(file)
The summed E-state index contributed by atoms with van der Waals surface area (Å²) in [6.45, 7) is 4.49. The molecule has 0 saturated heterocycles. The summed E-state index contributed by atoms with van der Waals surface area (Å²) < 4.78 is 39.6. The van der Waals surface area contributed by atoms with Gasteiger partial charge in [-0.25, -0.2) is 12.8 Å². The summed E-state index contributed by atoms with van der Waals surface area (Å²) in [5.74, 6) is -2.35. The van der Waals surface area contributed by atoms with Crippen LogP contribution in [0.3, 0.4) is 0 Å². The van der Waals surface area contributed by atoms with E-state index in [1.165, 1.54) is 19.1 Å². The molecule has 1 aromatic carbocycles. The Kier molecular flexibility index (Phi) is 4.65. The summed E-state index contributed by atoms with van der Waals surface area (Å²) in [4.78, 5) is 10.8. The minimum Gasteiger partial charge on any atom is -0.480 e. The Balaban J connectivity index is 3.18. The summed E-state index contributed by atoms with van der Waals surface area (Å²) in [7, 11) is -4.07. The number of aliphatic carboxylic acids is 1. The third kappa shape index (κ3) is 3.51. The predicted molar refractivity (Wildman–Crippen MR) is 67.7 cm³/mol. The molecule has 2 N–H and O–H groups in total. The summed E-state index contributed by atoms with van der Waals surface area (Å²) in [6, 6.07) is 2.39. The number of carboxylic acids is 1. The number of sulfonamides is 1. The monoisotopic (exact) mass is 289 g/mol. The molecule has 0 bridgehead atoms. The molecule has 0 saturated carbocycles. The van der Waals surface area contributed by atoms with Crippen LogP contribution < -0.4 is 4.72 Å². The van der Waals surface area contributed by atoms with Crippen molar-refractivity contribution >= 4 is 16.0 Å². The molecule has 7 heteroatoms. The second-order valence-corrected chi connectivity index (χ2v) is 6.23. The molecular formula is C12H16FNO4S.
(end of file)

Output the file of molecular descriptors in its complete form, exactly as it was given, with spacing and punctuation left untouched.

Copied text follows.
The summed E-state index contributed by atoms with van der Waals surface area (Å²) in [6.45, 7) is 4.49. The molecule has 0 saturated heterocycles. The summed E-state index contributed by atoms with van der Waals surface area (Å²) < 4.78 is 39.6. The van der Waals surface area contributed by atoms with Gasteiger partial charge in [-0.25, -0.2) is 12.8 Å². The summed E-state index contributed by atoms with van der Waals surface area (Å²) in [5.74, 6) is -2.35. The van der Waals surface area contributed by atoms with Crippen LogP contribution in [0.3, 0.4) is 0 Å². The van der Waals surface area contributed by atoms with E-state index in [1.165, 1.54) is 19.1 Å². The molecule has 1 aromatic carbocycles. The Kier molecular flexibility index (Phi) is 4.65. The summed E-state index contributed by atoms with van der Waals surface area (Å²) in [4.78, 5) is 10.8. The minimum Gasteiger partial charge on any atom is -0.480 e. The Balaban J connectivity index is 3.18. The summed E-state index contributed by atoms with van der Waals surface area (Å²) in [7, 11) is -4.07. The number of aliphatic carboxylic acids is 1. The third kappa shape index (κ3) is 3.51. The predicted molar refractivity (Wildman–Crippen MR) is 67.7 cm³/mol. The molecule has 2 N–H and O–H groups in total. The summed E-state index contributed by atoms with van der Waals surface area (Å²) in [6, 6.07) is 2.39. The number of carboxylic acids is 1. The number of sulfonamides is 1. The monoisotopic (exact) mass is 289 g/mol. The molecule has 0 bridgehead atoms. The molecule has 0 saturated carbocycles. The van der Waals surface area contributed by atoms with Crippen LogP contribution < -0.4 is 4.72 Å². The van der Waals surface area contributed by atoms with Crippen molar-refractivity contribution >= 4 is 16.0 Å². The molecule has 7 heteroatoms. The second-order valence-corrected chi connectivity index (χ2v) is 6.23. The molecular formula is C12H16FNO4S.